The best laid plans…
Travel operators (airlines, hotels and car rental companies) set out last year planning, not unreasonably, for a constant U.S. dollar/euro exchange rate this year. Passenger capacity, demand levels and fleets all start out based on what is known at the time.
However, around February 2015, those plans needed to be revised as the dollar approached parity with the euro — reaching its closest one-to-one equivalence in a decade. Demand is now being driven by U.S. travelers going east rather than European traffic moving west.
The euro is down 12% against the dollar since the start of the year. Most economists agree that this trend will continue, and in practical terms may stabilize around parity.
The driver for this is familiar to the U.S. in the form of “quantitative easing,” which is seeing billions of euros being pushed into the European Central Bank in an effort to kick start stagnant economies around the eurozone. Quantitative easing is particularly helpful right now to tourist destinations.
Click here to view the 10-year currency rate history for the U.S. dollar against the euro.
This impacts all travel. For example, flights based on the best arrival times into the U.S. now need adjusting to suit better departure times from U.S. cities. Typically, as the main target was business inbound to the U.S., pricing for outbound U.S. travel and packages had been more advantageous.
Hotels and car rental companies need to assess how such changes might affect check-in and checkout times and how to manage changes with already booked customers, as well as the influx of new business.
If flight schedules change, for example, tour operators may seek later checkout times or longer grace periods. Travelers with bookings already made may find their flights reorganized to suit this increase in eastbound demand.
Tour operators and travel companies (OTAs and traditional suppliers) will need to dig deep to find new and creative ways to secure European travelers to go to the U.S. This may also mean great deals for U.S. travelers who wish to holiday at home — bargains should start appearing soon.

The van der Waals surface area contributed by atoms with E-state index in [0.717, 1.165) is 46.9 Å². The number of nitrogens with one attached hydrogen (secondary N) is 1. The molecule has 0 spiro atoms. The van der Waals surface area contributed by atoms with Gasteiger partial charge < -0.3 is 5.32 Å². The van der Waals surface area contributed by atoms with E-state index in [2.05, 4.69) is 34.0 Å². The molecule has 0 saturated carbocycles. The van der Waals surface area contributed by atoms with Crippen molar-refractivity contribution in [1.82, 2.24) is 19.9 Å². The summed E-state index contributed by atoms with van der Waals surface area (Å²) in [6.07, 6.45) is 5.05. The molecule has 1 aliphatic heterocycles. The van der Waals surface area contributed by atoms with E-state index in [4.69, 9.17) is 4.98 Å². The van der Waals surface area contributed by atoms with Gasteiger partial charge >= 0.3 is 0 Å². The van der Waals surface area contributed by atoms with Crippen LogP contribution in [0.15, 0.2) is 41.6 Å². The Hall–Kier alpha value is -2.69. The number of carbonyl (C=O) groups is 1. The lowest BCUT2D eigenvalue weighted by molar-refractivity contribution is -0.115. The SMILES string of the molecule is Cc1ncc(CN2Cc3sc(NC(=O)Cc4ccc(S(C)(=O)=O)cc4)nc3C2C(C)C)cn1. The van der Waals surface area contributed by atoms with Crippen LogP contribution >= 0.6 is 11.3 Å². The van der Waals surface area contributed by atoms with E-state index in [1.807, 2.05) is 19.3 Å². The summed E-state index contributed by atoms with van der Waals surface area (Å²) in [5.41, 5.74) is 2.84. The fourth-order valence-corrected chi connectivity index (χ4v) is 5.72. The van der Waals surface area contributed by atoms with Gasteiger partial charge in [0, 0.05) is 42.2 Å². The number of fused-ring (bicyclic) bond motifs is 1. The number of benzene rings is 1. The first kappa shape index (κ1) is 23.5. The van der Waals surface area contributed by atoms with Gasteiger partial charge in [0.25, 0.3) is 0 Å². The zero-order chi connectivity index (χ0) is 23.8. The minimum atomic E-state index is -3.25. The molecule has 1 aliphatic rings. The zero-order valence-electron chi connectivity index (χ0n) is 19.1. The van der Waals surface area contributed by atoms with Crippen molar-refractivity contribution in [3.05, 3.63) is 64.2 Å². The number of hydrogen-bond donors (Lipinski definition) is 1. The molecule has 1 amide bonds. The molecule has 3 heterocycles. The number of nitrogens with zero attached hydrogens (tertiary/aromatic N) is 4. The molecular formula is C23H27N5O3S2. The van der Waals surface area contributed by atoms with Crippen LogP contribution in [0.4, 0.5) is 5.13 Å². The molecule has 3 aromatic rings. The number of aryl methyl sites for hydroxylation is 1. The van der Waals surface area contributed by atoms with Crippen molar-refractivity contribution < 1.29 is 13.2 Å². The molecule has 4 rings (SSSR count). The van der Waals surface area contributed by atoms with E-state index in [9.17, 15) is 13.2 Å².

Of the European Union’s 28 countries, 19 use the euro (€) as their national currency. This makes traveling in Europe significantly easier and also makes traveling between these countries easier —there is no currency to change at borders, and travelers only need to remember a single exchange rate for a multi-country vacation.
European cities consistently rank high on the lists of favorite places by TripAdvisor and other trade surveys. Although not all of the cities on those lists are in the Eurozone today, expect to see those cities rise in the 2016 rankings.
Ireland saw a 9% rise in foreign visitor trips last year, while the hotel market in Dublin grew faster than other European cities, according to Savills, a global property adviser. Other tourism markets throughout the eurozone will benefit from U.S.-sourced business.
Although a strong dollar usually means higher fuel prices, the overall reduction in the price of oil has, in most European countries, balanced that effect. However, experts don’t expect prices at gas stations to reduce as much as they have in the U.S.
Travel suppliers need to offer great packages that will allow inbound tourists to travel far and wide within a particular country and farther afield.
Franchised and affiliated car rental companies may have an advantage here by offering packages across their network of locations in different countries. Using their parent company connections, they can usually offer more flexibility when it comes to one-way rentals and harmonizing insurance-type coverage products from one country to another.
One particular opportunity is multi-country travel. This is quite common in other parts of the world. It allows travelers to arrive in one country and then book a certain number of car rental days in that country and other days in another country. The overall package can be 30 days but is made up of, for example, five to 10 days in three to six countries.
Car rental companies, brokers, intermediaries and online travel agencies (OTAs) need to be smart in building packages. Such creativity allows inbound customers to benefit from extended time abroad while using different suppliers for ground transport.
The challenge for the European travel industry is to not kill this golden goose! Traditionally, prices rise as inbound business to Europe increases.
Generally, however, austerity in Europe has meant overall prices have reduced. This means prices for both travel and subsistence items have gone down. Prices for key materials — be it food for restaurants, staff for hotels or vehicles for rental companies — have reduced.
It’s up to tourism organizations in the Eurozone countries to ensure these prices stay under control.
Social media plays it’s part in commenting on pricing — it really needs the tourism associations and other interested parties to make sure the new visitors are not only welcomed but are also not subjected to overpricing as bookings increase.